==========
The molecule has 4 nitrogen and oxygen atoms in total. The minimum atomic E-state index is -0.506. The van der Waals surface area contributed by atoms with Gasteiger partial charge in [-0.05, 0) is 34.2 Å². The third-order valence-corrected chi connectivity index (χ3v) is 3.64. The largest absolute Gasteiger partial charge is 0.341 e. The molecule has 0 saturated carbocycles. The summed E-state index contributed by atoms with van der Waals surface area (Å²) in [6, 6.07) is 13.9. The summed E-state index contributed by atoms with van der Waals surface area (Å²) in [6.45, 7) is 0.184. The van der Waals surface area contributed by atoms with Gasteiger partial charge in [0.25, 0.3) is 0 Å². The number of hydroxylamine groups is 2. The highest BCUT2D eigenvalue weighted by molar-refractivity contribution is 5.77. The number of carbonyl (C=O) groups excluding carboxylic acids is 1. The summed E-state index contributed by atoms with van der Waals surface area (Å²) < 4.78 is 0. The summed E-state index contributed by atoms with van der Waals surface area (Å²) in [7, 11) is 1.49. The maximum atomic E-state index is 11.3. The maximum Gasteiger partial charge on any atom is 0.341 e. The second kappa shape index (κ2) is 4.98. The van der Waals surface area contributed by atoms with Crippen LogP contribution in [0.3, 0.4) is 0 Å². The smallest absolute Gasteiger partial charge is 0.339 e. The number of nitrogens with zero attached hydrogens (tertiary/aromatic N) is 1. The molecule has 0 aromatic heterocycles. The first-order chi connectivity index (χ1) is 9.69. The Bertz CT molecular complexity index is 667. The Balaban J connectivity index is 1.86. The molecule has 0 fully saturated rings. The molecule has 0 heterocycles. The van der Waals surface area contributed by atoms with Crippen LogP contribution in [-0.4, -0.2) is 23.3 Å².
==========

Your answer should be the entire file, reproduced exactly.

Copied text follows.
The molecule has 4 nitrogen and oxygen atoms in total. The minimum atomic E-state index is -0.506. The van der Waals surface area contributed by atoms with Gasteiger partial charge in [-0.05, 0) is 34.2 Å². The third-order valence-corrected chi connectivity index (χ3v) is 3.64. The largest absolute Gasteiger partial charge is 0.341 e. The molecule has 0 saturated carbocycles. The summed E-state index contributed by atoms with van der Waals surface area (Å²) in [6, 6.07) is 13.9. The summed E-state index contributed by atoms with van der Waals surface area (Å²) in [6.45, 7) is 0.184. The van der Waals surface area contributed by atoms with Gasteiger partial charge in [0.25, 0.3) is 0 Å². The number of hydroxylamine groups is 2. The highest BCUT2D eigenvalue weighted by molar-refractivity contribution is 5.77. The number of carbonyl (C=O) groups excluding carboxylic acids is 1. The summed E-state index contributed by atoms with van der Waals surface area (Å²) < 4.78 is 0. The summed E-state index contributed by atoms with van der Waals surface area (Å²) in [7, 11) is 1.49. The maximum atomic E-state index is 11.3. The maximum Gasteiger partial charge on any atom is 0.341 e. The second kappa shape index (κ2) is 4.98. The van der Waals surface area contributed by atoms with Crippen LogP contribution in [0.3, 0.4) is 0 Å². The smallest absolute Gasteiger partial charge is 0.339 e. The number of nitrogens with zero attached hydrogens (tertiary/aromatic N) is 1. The molecule has 0 aromatic heterocycles. The first-order chi connectivity index (χ1) is 9.69. The Bertz CT molecular complexity index is 667. The Balaban J connectivity index is 1.86. The molecule has 0 fully saturated rings. The molecule has 0 heterocycles. The van der Waals surface area contributed by atoms with Crippen LogP contribution in [-0.4, -0.2) is 23.3 Å².